It was a Friday and my supply of edible things was getting uncomfortably low--time to make a run to the Market. Armed with my trusty backpack, I set off on my short hike of about a mile. First I head down an alley past Samedi's house and take a path angling to the left. At the big mango tree I turn right and head for the big soccer field. I step aside briefly to let an ox cart pass by. People, old and young, greet me along the way. Some nod a short "salute," while some kiddies run out screaming, "LAPIA!" with both little hands raised. I return the greeting and savor the feeling of community. Once across the soccer field, I pass the government school and --"viola!" -- there is the market. I stop by Abdullaie's. He is a Muslim shop-keeper who always has good change. I only need some cubes of seasoned salt, but I must first sit on his bench and visit. I enjoy it. He gives me some cold water from his ice-chest and 30 minutes later I'm on my way with my seasoned salt. My next stop is the fresh food section of the market where I buy onions, a cucumber and some peanut oil. In a moment of bravery, I buy a local green called "low-zeh"--my Anglicized version of the name. Tammy Parker had once described how to prepare it and I want to give it a try.

Back home I pull all the round leafs off the stalk and wash them. Thankfully Tammy happens by and walks me through the process. Fifteen min later I have some delicious “low-zeh” sauce to put on rice. I am so proud of it! As I sit enjoying my creation, I plan how I might make it in America.

Midnight and Sheba whine at the door and give me a pitiful look. Midnight and Sheba are the two dogs that belong to the Netteburgs. With the Netteburgs back in the States, the dogs have become my personal charges. "Ok girls, let's go," I say as I reach for their leashes. This announcement causes a small earthquake of excitement as the dogs jump and yip with pent-up glee. It is evening and the heat of the day is giving way to pleasant coolness. As soon as the dogs pull me through the compound gate, I stop in awe. The sky is covered by a bank of dark clouds. The evening sun, though hidden, is scattering golden sun-rays all along the African savannah. As we enter the vast, empty field behind the hospital, the panoramic sky stretches high over me. I am nearly swept away by the beauty of it all. I soak it in with a grateful heart.

It’s early morning. I'm about to take a shower, when my foot touches a rather odd something. Glancing down, I can't tell exactly what it is, so I get some toilet paper to pick it up. My still-sleep-fogged eyes finally focus on the glassy stare of a lizard’s head. If you know me well, you know the great shock this “dead reptile encounter” was to my system. After a big *GASP,* I threw the unfortunate critter’s offending part into the nearest trash bin, all the while breathing threatenings about throwing the cats out of the house. Upon closer inspection I find the lizard's tail and dispose of it in like manner. The offending cats have also been known to leave bat wings and skulls in the bathroom. Now a poor lizard’s head and tail. I’ll be sure and check the floor next time.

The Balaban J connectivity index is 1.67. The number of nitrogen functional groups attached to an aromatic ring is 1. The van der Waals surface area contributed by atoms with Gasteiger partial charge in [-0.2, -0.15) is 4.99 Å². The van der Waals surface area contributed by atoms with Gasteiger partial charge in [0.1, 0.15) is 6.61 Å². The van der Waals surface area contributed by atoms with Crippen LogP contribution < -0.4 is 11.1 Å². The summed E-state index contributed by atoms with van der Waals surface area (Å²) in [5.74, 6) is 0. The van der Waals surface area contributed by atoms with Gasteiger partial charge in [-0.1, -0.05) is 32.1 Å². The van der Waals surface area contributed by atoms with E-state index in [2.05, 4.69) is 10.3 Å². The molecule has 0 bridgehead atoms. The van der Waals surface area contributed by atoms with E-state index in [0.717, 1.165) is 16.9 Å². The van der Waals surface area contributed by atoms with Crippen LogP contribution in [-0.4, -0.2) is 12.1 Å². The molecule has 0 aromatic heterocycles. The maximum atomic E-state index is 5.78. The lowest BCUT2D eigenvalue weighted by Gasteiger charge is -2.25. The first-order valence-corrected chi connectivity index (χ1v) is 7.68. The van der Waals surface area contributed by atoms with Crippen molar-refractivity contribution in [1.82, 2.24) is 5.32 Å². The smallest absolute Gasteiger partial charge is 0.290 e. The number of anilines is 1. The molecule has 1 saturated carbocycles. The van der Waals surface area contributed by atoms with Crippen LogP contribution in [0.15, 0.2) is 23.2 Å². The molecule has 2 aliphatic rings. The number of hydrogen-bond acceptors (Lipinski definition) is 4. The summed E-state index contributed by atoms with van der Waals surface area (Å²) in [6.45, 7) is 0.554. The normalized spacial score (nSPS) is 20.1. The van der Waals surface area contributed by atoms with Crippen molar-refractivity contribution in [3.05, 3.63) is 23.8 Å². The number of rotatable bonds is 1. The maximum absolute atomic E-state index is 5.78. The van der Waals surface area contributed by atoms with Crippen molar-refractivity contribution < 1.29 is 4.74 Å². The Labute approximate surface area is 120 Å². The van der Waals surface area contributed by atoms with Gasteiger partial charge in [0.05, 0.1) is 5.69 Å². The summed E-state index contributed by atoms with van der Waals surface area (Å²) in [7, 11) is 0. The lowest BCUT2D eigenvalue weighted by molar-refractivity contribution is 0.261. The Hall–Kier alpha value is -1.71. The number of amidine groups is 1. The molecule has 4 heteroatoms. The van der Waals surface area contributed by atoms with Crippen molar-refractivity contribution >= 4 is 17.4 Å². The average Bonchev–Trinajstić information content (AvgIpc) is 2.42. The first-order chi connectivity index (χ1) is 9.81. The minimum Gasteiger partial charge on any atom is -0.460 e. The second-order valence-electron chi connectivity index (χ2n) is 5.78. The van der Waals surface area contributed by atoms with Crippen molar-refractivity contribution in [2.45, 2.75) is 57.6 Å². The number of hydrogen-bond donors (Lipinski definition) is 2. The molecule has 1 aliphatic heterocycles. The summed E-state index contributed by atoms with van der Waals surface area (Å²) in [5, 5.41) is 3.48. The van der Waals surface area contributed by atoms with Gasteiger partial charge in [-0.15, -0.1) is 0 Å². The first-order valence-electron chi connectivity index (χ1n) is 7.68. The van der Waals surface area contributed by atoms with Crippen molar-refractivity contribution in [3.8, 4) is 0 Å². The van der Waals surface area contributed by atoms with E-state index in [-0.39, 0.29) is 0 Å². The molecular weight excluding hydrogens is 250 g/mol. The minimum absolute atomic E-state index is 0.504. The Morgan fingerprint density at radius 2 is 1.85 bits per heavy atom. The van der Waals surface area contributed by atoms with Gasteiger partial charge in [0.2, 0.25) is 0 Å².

Sunday, June 5, 2011

Beautiful Paradox

How can a country so capture my heart when it has also broken it? How can a land so harsh and unforgiving have such exquisite beauty? How can I one moment wonder how I can live here and the next wonder how I can live anywhere else? How? Such is the paradox of life in Africa. I don't know how it manages it, but I do know this wonderful and strange country has woven itself through my soul. It is no longer just a country I can visit and then leave. It has invaded deeper and has become a part of me.

I realized this just today while sitting under a grass thatched-roofed veranda in Zakouma Wildlife Preserve. As an unexpected gift from God I was given the opportunity to visit Zakouma instead of take my planned trip to Ndjamena. As soon as the small plane touched down on the dirt runway, I knew I had found somewhere special. Never have I been more remote. It’s a feeling beyond description to be surrounded by nothing but miles of African Savannah. You know those times you come to a new place, but feel you've been there before? Zakouma is just such a place. It has provided the time and distance needed for me to think and reflect. As I sat soaking in the peace and breathing in the sweetest air I've ever smelled, my mind wandered over the last 3.5 months of my life. Scenes passed before my mind’s eye.

I was once again sitting on a mat with an elderly Nangere woman, exchanging Lapia's. We cannot communicate through usual means, but manage to communicate things like interest, laughter and goodwill. Later she joins me on the bench I'm sitting on. Murmuring something in Nangere and with smiles beaming from her aged eyes, she places a loving hand on my lap. Smiling back I take hold of her hand and give it a loving squeeze. We sit holding hands for the longest time. We adopted each other for the evening. In that moment I was content, comfortable, and settled.